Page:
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foone @Foone
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So Taito's 1987 game Darius is interesting for a few reasons, but one of them is the unique aspect ratio it uses: It's a 12:3 (or 4:1) display!
The native resolution of the game is 864x224.
But the part I'm interested in and isn't really talked about much is how they did that
So you can't just make a weird rectangular CRT.
And it's 1987, LCDs are not an option.
You could maybe do it with projectors, but they're hot, expensive, and finicky.
So it instead uses the "obvious" solution: It doesn't have A screen, it has three screens.
There's three 4:3 CRTs providing a combined 12:3 picture. And I thought that was all it did, but I didn't really think about it deeply.
Here's the problem: Bezels. CRTs have bezels, and you can't really eliminate them, because of the shape of the tube.
So if you just stick three CRTs next to each other, you get lots of blank space with no display.
So here's the trick: Only one monitor is actually in front of you while playing Darius. Only one of them is where it appears to be!
The other two are below, facing up.
There's a semi-transparent mirror at an angle reflecting them into your face
You can see this in some pictures of the cabinets, where the CRTs aren't exactly calibrated or the mirror is not very clean. The center screen looks way brighter than the other two.
I haven't yet found a teardown or pictures of the insides that show this very clearly, but it's neat to learn how they did it. I just assumed it was simply CRTs but that clearly wouldn't work, not without ugly bezels.
These days you could just get a super-wide LCD, though.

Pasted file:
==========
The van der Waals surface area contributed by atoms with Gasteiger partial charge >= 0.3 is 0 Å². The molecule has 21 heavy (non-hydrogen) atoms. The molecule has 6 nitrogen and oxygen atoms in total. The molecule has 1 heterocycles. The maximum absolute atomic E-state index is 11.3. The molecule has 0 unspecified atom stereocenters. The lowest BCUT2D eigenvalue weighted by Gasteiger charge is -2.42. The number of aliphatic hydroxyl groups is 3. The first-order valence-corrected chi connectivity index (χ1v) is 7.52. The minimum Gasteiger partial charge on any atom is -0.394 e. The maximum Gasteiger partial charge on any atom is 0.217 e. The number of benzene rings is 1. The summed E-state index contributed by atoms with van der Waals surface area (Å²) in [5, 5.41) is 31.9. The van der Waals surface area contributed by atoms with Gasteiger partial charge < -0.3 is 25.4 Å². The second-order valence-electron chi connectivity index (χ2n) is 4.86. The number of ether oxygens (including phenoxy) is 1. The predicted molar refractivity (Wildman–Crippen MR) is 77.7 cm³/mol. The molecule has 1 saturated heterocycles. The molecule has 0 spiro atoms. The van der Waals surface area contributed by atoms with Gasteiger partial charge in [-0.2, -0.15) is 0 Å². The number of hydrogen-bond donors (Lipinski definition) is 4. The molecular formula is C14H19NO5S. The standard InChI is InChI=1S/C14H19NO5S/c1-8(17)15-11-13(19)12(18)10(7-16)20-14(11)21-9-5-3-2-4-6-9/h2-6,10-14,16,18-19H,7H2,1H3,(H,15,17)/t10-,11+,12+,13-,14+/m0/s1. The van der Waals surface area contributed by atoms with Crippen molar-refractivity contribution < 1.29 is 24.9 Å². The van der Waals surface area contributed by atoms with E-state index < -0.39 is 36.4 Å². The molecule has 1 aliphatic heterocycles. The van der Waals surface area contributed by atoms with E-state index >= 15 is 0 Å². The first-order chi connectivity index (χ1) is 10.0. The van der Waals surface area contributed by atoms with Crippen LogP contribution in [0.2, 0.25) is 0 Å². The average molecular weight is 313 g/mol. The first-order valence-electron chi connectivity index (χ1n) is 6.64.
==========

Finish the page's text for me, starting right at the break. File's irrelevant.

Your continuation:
anyway, the key diagram is from here, read this for some more info on Dairus:
shmuplations.com/darius/
Also check out this flyer they used to sell Darius.
It's just so sweet.
And a screenshot of the game at native resolution.
It's so freakin' wide!
And finally, the other reason you might know of this game: It originated the "A GIANT ENEMY BATTLESHIP "EVIL NAME" IS APPROACHING FAST!" shmup meme.
Some more info because @DaleJ_Dev was asking about it:
The custom system powering it was no slouch either.
It used a dual-processor system using 8mhz 68000s, and for graphics it used a custom Taito tile-mapping chip, the PC080SN.
They just used three of them, in fact, one for each screen.
These were all mapped into the same memory space, so the three-screen display "just worked".
Image from:
facebook.com/AndysArcade/po…
Sound was generated on a board that had two Z80 CPUs, each running at 8mhz, and dual Yamaha YM2203 chips, which each provided 3 channels of FM synthesis.
arcade game development is interesting compared to how nearly all modern game dev works.
Imagine you want to make a game, but you have to design the hardware to run it first. It's a miracle they ever made any money!
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